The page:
Document Type



science fiction, St. Eustace, medieval literature


The St. Eustace Legend as Palimpsest in Hoban's Riddley Walker. In Riddley Walker (1980), Russell Hoban uses the medieval legend of St. Eustace as the basis for his fictional society. Used to project a folklore, a system of belief, for a future world, the legend (and its additions by Hoban) acts as a palimpsest, a text of many layers. It explains the origins and present circumstances of Riddley Walker's society, acts as a chemical formula providing the ironic renewal of technological capabilities, and illuminates the narrator's personal story. The legend of St. Eustace was one of the most popular stories of the Middle Ages. Originally known as Placidus and a captain of the Emperor Trajan, the future saint was out hunting when he saw a white stag between whose horns appeared a bright light that formed a cross on which was the figure of Christ. The Christ figure spoke: "Placidus, I am Christ whom you have hitherto served without knowing me. Do you not believe?" Placidus answered, "Lord, I believe." The vision then told him that he would suffer many tribulations, but that the Lord would not forsake him. Placidus, his wife, and two sons were baptized and Placidus took the new name Eustace.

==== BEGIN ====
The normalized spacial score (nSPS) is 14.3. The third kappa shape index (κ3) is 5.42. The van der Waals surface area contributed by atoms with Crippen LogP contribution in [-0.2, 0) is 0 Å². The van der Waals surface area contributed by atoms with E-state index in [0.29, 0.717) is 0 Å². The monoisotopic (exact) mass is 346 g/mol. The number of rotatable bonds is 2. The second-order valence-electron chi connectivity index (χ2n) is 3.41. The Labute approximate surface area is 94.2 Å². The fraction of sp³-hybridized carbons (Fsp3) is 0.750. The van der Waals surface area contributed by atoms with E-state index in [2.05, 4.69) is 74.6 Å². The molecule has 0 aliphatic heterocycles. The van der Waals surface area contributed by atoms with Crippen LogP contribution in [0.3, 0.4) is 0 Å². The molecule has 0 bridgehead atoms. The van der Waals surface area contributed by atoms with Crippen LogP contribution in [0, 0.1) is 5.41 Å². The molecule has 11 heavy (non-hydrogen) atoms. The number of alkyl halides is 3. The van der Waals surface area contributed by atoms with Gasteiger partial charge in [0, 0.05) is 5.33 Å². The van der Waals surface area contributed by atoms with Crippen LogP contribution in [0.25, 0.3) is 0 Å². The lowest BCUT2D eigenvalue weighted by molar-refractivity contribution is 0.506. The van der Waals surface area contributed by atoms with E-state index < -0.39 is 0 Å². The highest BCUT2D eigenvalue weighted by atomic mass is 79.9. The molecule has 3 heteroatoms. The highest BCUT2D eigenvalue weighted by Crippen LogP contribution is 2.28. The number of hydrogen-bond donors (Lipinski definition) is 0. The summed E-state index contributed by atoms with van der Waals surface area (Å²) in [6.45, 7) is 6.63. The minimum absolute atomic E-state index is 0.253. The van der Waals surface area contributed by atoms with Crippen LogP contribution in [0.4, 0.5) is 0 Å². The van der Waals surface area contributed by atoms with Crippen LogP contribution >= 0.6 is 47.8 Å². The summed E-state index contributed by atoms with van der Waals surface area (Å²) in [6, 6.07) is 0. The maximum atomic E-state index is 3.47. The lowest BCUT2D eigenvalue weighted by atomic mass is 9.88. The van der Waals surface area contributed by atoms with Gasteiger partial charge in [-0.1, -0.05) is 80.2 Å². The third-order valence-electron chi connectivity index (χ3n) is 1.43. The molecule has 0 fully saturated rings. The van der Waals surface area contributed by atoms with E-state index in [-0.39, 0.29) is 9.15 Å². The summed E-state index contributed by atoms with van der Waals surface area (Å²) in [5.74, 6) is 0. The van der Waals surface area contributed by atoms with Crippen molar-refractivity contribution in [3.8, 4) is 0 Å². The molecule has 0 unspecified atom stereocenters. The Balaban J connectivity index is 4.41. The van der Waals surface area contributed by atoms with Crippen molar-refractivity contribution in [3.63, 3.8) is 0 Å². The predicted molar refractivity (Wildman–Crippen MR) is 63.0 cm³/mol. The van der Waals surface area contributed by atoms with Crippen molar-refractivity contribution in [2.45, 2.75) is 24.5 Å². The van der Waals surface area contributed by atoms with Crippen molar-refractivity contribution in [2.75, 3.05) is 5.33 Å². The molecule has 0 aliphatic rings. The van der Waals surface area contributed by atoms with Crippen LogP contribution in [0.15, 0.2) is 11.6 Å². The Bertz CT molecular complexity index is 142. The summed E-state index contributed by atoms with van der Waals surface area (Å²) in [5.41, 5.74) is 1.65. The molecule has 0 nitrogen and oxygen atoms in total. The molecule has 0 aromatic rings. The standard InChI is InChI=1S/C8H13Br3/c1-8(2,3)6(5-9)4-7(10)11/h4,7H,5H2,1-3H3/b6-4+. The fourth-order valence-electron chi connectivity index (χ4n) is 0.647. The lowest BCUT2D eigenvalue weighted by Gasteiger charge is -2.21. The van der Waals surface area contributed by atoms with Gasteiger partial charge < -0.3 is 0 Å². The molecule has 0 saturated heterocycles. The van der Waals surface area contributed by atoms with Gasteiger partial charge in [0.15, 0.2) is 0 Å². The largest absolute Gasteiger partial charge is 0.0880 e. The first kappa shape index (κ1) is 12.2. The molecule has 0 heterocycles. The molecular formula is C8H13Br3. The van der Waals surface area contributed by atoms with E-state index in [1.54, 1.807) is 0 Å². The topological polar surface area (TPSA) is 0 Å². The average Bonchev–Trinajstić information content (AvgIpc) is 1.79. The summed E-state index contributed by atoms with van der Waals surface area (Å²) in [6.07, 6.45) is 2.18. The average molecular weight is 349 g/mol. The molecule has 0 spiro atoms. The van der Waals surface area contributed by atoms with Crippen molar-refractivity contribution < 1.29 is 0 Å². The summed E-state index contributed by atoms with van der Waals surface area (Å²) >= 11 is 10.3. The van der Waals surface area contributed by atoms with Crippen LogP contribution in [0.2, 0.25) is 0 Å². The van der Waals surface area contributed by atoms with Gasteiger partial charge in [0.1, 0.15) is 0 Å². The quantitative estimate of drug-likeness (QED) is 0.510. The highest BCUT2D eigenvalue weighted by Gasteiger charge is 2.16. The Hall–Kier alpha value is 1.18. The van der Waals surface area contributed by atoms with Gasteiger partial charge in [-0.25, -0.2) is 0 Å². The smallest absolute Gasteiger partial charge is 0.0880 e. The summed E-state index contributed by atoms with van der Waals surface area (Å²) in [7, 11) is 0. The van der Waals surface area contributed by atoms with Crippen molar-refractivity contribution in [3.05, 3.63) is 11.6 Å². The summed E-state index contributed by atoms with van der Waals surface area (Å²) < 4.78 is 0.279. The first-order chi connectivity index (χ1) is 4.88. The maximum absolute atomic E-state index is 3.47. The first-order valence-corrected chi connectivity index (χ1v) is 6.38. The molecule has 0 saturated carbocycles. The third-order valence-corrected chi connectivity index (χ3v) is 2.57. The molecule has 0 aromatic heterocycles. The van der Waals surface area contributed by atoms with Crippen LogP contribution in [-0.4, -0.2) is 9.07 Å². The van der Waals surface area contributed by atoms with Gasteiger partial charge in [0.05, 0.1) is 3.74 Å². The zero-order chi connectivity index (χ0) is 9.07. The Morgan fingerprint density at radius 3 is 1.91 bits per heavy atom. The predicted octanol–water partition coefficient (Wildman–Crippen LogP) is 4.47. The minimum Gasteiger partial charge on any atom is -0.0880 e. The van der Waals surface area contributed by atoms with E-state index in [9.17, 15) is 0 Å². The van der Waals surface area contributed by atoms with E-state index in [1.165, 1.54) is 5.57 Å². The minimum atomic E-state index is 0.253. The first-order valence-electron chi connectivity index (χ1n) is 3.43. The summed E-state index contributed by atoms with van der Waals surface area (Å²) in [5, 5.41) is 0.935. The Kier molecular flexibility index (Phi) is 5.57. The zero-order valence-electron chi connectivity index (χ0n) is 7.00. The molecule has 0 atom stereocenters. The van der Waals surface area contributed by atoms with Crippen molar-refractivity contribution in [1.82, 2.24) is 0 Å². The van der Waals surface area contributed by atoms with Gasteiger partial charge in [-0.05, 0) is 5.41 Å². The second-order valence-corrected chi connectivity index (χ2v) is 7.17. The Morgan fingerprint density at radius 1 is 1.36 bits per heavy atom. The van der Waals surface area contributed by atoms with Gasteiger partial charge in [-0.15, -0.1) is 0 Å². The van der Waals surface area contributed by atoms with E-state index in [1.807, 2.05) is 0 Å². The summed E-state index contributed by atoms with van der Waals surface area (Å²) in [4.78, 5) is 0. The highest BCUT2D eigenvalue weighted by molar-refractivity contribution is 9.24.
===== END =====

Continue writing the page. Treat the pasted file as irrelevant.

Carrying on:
Published in

Science Fiction Studies

Citation/Other Information

Warren, Martin L. "The St. Eustace Legend as Palimpsest in Hoban’s 'Riddley Walker.'" Science Fiction Studies, vol. 101, no. 34, 2007, pp. 158-168.